How to Run a Business Office Using Technology
Technology can make your business more efficient, improve productivity, and help you compete against much larger competitors. Yet, many small businesses struggle to properly leverage technology.
1. Choose On-Premise or Cloud Based Solutions
The first step in building a business office is to decide what kind of software you actually want to use - on-premise or SaaS cloud-based solutions.
"On-premise" basically means software that is installed on local computers and all data stored on servers and drives locally. This is the kind of software you're already familiar with. Windows, MS Office, iTunes, many existing CRM tools built by SAP and Oracle, etc. are a few examples of on-premise software.
Cloud-based or SaaS software is essentially accessed through a web browser or mobile app. This software resides and runs in the "cloud", i.e. no data is stored on local computers. Most businesses and consumers already use tons of cloud-based software, even if they don't know it. Facebook, Gmail, Pandora are all examples of cloud-based software.
On-premise software is outdated and has been replaced by cloud-based software in most forward-thinking businesses. Cloud based software is easier to setup and maintain. It also eliminates a lot of hardware requirements and helps businesses run leaner, more efficient organizations. While you may still use some on-premise software (MS Office is one popular example), consider switching to as many SaaS tools as possible.
2. Ensure Proper Record Keeping
A key issue many new businesses struggle with is record keeping. Keeping track of expenses, income, supplies, inventory, etc. is not only necessary for running a business, it is also crucial for complying with local tax laws. As per the HMRC, every business is liable to keep certain records (this varies depending on your business structure). HMRC may even fine a business or impose stiff penalties for irregular or inadequate record keeping.
Technology can help in this respect as well. Instead of keeping paper records, consider making your records entirely digital. You don't even need complicated software to get started - Microsoft Excel is a good enough tool to keep most records. For a free alternative, consider using Google Spreadsheets (cloud based tool). For accounting specific records, use tools like Quickbooks or XERO, which are available in both on-premise and cloud-based avatars.
3. Use Project Management Tools to Stay on Top of Projects
Any business dealing with complicated projects and large teams will soon run into management and productivity issues unless it already has a robust project management plan in place. Large projects have a number of deliverables and multiple teams working on separate parts of the project. Bringing these disparate elements together in close collaboration can unlock massive productivity gains and help deliver projects more efficiently.
This is where project management tools step in. These tools, such as Basecamp.com, offer a comprehensive solution to keep track of projects and the teams building them. You can collaborate with others in a single window, monitor project progress, and communicate across teams and team members seamlessly. Tools like Basecamp run entirely in the cloud, which means they require zero hassle to set up and get running. Little wonder why organizations as big as Nike and NASA regularly turn to Basecamp to monitor their huge projects.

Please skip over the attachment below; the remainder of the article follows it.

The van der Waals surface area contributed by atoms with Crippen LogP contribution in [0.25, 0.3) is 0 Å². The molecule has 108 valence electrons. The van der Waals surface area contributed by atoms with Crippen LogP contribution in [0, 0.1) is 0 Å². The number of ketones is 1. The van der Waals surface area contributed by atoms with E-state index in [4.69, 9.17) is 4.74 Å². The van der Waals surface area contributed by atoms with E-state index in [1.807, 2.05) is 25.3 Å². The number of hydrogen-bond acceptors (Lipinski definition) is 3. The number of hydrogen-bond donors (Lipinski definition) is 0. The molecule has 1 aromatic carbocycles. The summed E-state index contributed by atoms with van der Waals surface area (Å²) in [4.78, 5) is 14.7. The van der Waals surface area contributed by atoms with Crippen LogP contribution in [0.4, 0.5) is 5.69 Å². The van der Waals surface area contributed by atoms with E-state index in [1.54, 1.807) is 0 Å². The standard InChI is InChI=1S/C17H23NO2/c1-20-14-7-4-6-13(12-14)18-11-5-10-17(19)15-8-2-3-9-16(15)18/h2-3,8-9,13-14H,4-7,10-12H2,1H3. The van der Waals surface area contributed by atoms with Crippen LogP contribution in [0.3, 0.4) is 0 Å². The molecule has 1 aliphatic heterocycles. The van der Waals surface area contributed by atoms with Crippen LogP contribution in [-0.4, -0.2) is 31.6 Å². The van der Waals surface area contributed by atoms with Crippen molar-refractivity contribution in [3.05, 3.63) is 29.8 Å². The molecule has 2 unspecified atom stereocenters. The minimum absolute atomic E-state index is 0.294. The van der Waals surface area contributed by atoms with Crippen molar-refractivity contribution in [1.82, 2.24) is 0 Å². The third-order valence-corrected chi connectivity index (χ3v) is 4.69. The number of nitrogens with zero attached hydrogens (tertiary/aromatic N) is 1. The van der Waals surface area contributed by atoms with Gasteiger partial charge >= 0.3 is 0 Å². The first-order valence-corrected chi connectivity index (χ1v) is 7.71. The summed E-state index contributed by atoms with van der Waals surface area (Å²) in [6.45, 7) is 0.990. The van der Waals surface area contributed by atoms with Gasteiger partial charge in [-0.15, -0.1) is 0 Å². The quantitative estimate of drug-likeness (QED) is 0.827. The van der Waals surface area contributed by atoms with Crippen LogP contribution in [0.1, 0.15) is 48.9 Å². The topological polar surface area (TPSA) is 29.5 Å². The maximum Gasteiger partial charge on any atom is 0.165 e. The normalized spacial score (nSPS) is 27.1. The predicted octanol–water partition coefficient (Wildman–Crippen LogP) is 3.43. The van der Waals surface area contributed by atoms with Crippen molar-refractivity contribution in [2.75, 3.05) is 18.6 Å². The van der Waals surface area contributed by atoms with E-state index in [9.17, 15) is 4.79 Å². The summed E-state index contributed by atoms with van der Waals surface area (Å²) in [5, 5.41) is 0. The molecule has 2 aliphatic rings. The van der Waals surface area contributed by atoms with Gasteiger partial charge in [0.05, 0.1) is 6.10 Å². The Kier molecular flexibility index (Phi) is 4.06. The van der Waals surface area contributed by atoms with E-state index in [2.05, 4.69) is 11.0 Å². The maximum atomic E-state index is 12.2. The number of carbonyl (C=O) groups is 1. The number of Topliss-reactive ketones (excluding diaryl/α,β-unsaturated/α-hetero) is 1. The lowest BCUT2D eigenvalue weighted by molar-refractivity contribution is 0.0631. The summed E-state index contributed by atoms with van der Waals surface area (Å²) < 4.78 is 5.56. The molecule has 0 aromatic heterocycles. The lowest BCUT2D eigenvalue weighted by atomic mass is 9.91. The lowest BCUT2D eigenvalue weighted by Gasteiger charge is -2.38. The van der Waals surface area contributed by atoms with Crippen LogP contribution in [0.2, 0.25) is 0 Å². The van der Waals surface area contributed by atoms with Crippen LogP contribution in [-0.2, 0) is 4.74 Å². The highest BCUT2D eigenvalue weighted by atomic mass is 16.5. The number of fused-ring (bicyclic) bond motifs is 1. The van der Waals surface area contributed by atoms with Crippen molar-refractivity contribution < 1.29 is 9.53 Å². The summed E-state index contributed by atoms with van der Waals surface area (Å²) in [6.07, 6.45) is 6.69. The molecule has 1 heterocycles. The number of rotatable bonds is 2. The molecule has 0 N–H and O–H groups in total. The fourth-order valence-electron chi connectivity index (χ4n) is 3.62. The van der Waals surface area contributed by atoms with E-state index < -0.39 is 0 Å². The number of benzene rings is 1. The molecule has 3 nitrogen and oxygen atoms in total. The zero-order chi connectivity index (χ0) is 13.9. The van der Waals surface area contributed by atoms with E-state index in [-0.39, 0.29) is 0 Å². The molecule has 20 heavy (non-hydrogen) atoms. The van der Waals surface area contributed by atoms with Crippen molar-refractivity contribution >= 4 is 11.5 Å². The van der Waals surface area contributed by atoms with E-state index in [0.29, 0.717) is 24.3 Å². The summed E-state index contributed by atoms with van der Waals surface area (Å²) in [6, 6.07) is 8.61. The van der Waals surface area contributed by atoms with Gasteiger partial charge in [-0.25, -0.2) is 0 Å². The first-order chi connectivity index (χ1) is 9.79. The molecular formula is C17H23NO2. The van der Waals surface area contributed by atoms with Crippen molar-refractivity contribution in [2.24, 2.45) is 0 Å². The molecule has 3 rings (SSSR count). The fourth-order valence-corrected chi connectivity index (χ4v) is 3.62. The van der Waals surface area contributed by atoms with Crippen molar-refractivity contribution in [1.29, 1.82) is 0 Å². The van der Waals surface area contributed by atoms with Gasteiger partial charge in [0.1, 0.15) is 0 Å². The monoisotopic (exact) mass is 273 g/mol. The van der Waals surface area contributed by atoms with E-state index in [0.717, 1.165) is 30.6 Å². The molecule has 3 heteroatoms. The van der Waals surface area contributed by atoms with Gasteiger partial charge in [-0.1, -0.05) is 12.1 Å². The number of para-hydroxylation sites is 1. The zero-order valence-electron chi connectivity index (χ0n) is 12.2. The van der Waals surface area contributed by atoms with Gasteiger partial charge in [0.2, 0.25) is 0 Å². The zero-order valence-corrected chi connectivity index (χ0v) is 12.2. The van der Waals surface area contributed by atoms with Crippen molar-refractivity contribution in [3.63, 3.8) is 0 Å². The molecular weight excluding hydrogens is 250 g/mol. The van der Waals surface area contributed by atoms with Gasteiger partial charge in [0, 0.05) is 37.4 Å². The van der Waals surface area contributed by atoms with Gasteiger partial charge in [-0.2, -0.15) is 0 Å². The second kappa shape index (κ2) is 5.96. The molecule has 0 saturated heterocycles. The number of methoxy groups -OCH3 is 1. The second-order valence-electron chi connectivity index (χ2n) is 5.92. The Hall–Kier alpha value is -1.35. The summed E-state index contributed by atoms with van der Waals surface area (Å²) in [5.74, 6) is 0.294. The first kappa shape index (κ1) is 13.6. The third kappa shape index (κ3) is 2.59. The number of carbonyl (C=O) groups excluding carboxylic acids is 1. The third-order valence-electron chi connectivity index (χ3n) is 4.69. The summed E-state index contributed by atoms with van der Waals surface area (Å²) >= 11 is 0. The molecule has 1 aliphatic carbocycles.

4. Create a Long-Term Technology Implementation Plan
This is one step a lot of businesses tend to skip. By creating a long-term technology implementation and investment plan, you'll not only ensure that you get the most out of your current technology stack, but also help create a roadmap for future incorporating alternative and upcoming technology in your workflow.
As an example, consider the case for open-source content management systems (CMS). A lot of businesses turned to proprietary solutions by Adobe, Sitecore, Microsoft, OpenText, etc. to power their websites in the early stages of the internet. Open source solutions, if they even existed at this stage, were weak and lacked most features.
Today, however, open-source CMS solutions stack right up there with the best proprietary software. Drupal, Joomla, WordPress, etc. have as many, if not more, features than Sitecore and Adobe solutions.
Therefore, a company looking to implement a technological solution such as a CMS must take the long-term prospects of the technology into account. Moving from one solution to another is extremely time consuming and expensive. Thus, before hedging your bets with a particular solution, make sure that you take a long-term view of the technology's prospects and calculate the total implementation costs of the technology, both for now, and for later.
5. Go Mobile First Whenever Possible
Finally, incorporating technology in a business office today requires a lot more than simply buying computers and installing some software. The technological needs of the modern business (and its employees) are drastically different from those of businesses even five years ago. More and more employees demand access to their work on the go. This means investing in technological solutions that give a high priority to mobile-first applications.
Doing this should unlock even greater productivity in your business as it will give employees complete access to all their documents and tools wherever they are. Whether it is a client email or a project report, when employees can access their work from anywhere, productivity gains are pretty much guaranteed - a crucial competitive advantage for any business.
Incorporating technology into a business office is neither as complicated nor as costly as it used to be. With a few SaaS tools and only a few dollars per employee, per month, you can get up and running and unlock the true potential of your enterprise.